Today is the Monday after Daylight Saving Time started. I always hate this day. Getting to work on time is always that much more difficult, and I always feel a bit run down for the few days afterward until my body adjusts. This time of year also predictably produces idiotic screeds about Daylight Saving Time, for instance, this one by someone named Chip Wood entitled Who’s The Idiot Who Foisted Daylight Saving Time On Us? While I can sympathize with the sentiment, the actual rant is a heapin’ helpin’ of burning stupid:
It all began back in the dark days of the Great Depression, I’m told. The idea was that moving clocks forward in the spring and back in the fall would give farmers one more hour of daylight each day. All of the money they’d save not having to burn kerosene or use electricity for that extra hour would save so much money the depression would soon be over.
Sure it would.
Truth is, all of the New Deal schemes Franklin Delano Roosevelt and his cronies could think of (some of which were modeled very closely on the economic practices of their buddies in Soviet Russia) didn’t do a thing to end the depression. What did bring that ghastly period of massive unemployment to an end was America’s entry into World War II. It got our factories roaring again–but at a terrible price.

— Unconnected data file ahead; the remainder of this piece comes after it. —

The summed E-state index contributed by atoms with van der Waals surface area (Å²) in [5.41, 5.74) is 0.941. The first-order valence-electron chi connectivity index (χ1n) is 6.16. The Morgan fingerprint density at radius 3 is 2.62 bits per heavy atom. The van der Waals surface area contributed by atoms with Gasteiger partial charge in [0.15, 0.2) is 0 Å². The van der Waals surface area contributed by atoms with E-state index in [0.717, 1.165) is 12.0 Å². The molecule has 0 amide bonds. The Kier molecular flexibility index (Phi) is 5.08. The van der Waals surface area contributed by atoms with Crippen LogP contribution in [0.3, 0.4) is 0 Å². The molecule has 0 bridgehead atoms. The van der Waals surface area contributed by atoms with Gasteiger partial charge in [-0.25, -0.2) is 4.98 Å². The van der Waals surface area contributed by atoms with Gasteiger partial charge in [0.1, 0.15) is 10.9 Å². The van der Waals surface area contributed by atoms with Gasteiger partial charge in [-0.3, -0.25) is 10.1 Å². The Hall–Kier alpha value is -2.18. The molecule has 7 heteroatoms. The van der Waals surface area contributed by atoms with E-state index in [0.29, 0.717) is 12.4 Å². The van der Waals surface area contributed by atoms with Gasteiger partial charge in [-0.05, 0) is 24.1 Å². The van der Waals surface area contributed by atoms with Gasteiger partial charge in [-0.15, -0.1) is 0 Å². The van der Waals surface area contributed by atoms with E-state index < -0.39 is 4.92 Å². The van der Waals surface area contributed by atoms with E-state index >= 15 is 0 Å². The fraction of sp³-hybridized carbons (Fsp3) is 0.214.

With that depression long since gone and farmers having dwindled to a tiny fraction of our population, why then do we still have daylight saving time inflicted on us?
This is, of course, completely wrong. DST was not invented as a New Deal scheme, nor was it ever promised to end the Depression. It was actually first implemented by Germany during World War I as a means of saving coal. England and the other allies followed suit not long after. Finally, in the U.S. Daylight Saving Time was first implemented in 1918, again, as a wartime measure to save energy. Before that, it had been conceived by entomologist George Vernon Hudson in 1895 and prominent English builder and outdoorsman William Willett in 1905, but was never implemented; neither of them could quite persuade Parliament to pass the necessary legislation. You’d think that ol’ Chip would know how to use Wikipedia or even just Google, but apparently he such a simple task as searching for “Daylight Saving Time” in either was beyond his not-so-mighty intellect.
Even more amusingly, contrary to Wood’s little rant Daylight Saving Time was never implemented during the Great Depression. In fact, DST was so unpopular in the U.S. in 1918 that it was not implemented again until World War II, when it was proposed as–you guessed it!–a measure to save energy during wartime. In fact, the U.S. remained on DST for nearly all of World War II, from February 9, 1942 to September 30, 1945, over three and a half continuous years.
Thus endeth the history lesson. I always feel a bit better, even with my DST-induced fatigue, laying the cluestick on an idiot like Chip Wood.